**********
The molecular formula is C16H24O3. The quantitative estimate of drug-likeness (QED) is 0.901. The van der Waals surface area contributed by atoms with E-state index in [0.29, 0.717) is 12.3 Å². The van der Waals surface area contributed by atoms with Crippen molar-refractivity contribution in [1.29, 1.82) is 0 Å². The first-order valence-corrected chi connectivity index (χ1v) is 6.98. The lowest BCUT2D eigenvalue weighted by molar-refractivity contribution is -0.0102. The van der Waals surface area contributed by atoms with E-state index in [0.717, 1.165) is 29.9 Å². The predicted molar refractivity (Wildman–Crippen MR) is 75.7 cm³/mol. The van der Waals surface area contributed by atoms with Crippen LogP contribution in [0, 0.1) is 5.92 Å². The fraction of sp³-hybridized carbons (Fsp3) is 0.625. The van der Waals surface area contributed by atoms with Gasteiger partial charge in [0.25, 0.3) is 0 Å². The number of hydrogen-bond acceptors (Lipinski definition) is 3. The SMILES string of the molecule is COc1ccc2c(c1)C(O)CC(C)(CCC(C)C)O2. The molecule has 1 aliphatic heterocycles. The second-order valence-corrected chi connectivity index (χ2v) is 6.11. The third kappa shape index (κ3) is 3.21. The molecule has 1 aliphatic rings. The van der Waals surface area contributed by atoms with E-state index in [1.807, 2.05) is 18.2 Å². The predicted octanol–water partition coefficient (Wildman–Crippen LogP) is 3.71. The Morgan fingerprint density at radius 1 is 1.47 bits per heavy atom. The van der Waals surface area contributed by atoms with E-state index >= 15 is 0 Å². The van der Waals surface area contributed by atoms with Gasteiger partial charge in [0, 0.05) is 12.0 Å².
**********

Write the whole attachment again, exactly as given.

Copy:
The molecular formula is C16H24O3. The quantitative estimate of drug-likeness (QED) is 0.901. The van der Waals surface area contributed by atoms with E-state index in [0.29, 0.717) is 12.3 Å². The van der Waals surface area contributed by atoms with Crippen molar-refractivity contribution in [1.29, 1.82) is 0 Å². The first-order valence-corrected chi connectivity index (χ1v) is 6.98. The lowest BCUT2D eigenvalue weighted by molar-refractivity contribution is -0.0102. The van der Waals surface area contributed by atoms with E-state index in [0.717, 1.165) is 29.9 Å². The predicted molar refractivity (Wildman–Crippen MR) is 75.7 cm³/mol. The van der Waals surface area contributed by atoms with Crippen LogP contribution in [0, 0.1) is 5.92 Å². The fraction of sp³-hybridized carbons (Fsp3) is 0.625. The van der Waals surface area contributed by atoms with Gasteiger partial charge in [0.25, 0.3) is 0 Å². The number of hydrogen-bond acceptors (Lipinski definition) is 3. The SMILES string of the molecule is COc1ccc2c(c1)C(O)CC(C)(CCC(C)C)O2. The molecule has 1 aliphatic heterocycles. The second-order valence-corrected chi connectivity index (χ2v) is 6.11. The third kappa shape index (κ3) is 3.21. The molecule has 1 aliphatic rings. The van der Waals surface area contributed by atoms with E-state index in [1.807, 2.05) is 18.2 Å². The predicted octanol–water partition coefficient (Wildman–Crippen LogP) is 3.71. The Morgan fingerprint density at radius 1 is 1.47 bits per heavy atom. The van der Waals surface area contributed by atoms with E-state index >= 15 is 0 Å². The van der Waals surface area contributed by atoms with Gasteiger partial charge in [0, 0.05) is 12.0 Å².